Thursday, Aug 21, 2014 04:14 am est

Strive for College reaches out to high school students

Posted on February 3, 2014 | by Bryna Shuman

via Facebook

A new chapter of Strive for College, a national organization that pairs low-income high school mentees with university students to guide them through the college application process, recently launched at NYU.

The NYU chapter of Strive for College trains students to be mentors for high school juniors and seniors and pairs them with the mentees from one of four participating high schools in New York City.

Mentors help their mentees through every step of the college application process, such as identifying possible schools, filling out applications, writing personal essays, preparing for standardized tests and finding financial aid. The college students not only provide the high school participants with different resources, but also teach them how to effectively use those resources to aid their college search.

“We really want to focus on the relationship between the mentors and their mentees, and establishing a bond between the two,” said Brynn Sherman, CAS sophomore and director of curriculum for the NYU Strive for College chapter. “The mentors are the main resources for these kids, because they are not only giving their time but their experiences and knowledge as well.”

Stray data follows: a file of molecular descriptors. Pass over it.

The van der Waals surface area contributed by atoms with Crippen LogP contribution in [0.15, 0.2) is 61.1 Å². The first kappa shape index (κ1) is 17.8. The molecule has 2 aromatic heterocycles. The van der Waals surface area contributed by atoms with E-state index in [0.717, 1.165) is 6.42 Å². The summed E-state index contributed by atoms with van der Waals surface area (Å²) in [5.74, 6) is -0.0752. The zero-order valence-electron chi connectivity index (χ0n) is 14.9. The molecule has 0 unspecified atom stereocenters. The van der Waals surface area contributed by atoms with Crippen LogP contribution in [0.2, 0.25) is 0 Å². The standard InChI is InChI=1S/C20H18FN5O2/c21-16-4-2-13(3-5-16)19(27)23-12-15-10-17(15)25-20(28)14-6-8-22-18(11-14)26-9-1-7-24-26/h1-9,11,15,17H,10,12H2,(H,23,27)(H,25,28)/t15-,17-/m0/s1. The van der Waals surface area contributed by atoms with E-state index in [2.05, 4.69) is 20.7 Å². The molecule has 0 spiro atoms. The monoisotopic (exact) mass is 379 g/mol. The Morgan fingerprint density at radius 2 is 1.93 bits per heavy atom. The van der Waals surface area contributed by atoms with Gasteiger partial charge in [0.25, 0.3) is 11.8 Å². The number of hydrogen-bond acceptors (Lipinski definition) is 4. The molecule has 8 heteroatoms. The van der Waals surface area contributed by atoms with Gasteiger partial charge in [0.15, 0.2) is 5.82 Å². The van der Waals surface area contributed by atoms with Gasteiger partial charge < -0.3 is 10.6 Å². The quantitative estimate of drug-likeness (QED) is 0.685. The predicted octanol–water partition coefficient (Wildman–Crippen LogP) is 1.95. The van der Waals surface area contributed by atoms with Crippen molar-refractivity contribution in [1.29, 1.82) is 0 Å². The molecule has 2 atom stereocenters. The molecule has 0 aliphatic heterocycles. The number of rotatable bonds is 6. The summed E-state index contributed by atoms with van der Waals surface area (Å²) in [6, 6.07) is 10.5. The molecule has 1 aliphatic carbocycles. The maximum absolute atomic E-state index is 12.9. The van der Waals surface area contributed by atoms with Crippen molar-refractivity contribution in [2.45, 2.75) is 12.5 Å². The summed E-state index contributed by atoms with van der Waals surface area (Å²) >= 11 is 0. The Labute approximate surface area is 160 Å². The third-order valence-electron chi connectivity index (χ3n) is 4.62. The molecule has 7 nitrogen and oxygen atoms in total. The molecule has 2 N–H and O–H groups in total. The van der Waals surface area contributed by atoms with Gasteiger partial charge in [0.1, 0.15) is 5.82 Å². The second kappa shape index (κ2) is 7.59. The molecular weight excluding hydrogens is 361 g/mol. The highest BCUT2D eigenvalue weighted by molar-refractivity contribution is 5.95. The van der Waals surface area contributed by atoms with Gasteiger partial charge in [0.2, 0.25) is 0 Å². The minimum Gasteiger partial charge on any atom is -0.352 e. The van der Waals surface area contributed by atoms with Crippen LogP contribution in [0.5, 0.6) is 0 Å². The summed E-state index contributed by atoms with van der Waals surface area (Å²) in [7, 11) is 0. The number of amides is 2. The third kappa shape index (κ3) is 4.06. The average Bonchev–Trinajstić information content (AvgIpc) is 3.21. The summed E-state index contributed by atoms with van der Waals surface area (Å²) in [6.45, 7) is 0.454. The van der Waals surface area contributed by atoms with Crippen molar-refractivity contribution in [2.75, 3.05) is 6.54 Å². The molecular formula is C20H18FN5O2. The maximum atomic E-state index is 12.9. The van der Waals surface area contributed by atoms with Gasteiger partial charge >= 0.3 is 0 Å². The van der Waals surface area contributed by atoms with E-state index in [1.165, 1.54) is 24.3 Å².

Mentors come from different social, economic and geographic backgrounds, which provides mentees with a wide range of college application experiences to draw from.

“What makes Strive for College so great is that not only have mentors gone through the college application process, but they have gone through the college application process fairly recently,” says Atish De, CAS sophomore and director of resources for the NYU Strive for College chapter. “We’re knowledgeable about what needs to be done, and what obstacles have to be overcome.”

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For many of the mentees in the program, college would not be a possibility without programs like Strive for College. Many high school students with a low-income background don’t think going to college is an attainable goal. Strive for College aims to change the way high school students view college.

“The interesting thing about many of these students is not that they don’t want to go to college, but that they actually believe they can’t go to college,” De says. “One of our biggest challenges is not helping them get into college, but proving to them that they have the potential to thrive and be successful in obtaining a higher level education.”

Mentors dedicate a lot of time to help ensure the success of their mentees. Besides their weekly meetings, mentors edit the mentee’s application and essay through an online server and exchange phone numbers and email addresses so mentees can be in contact whenever they have a question.

However, mentees are not the only participants who benefit from the Strive for College partnership.

“I couldn’t believe it when, every week, my student would sincerely thank me at the end of our session,” Sherman said. “For me this stuff was easy, because I had already been through it all. But they won’t get it any other way. When he thanked me, I realized what a difference this can really make in turning someone’s life around.”

A version of this article appeared in the Monday Feb. 3 print edition.

Bryna Shuman is features editor. Email her at


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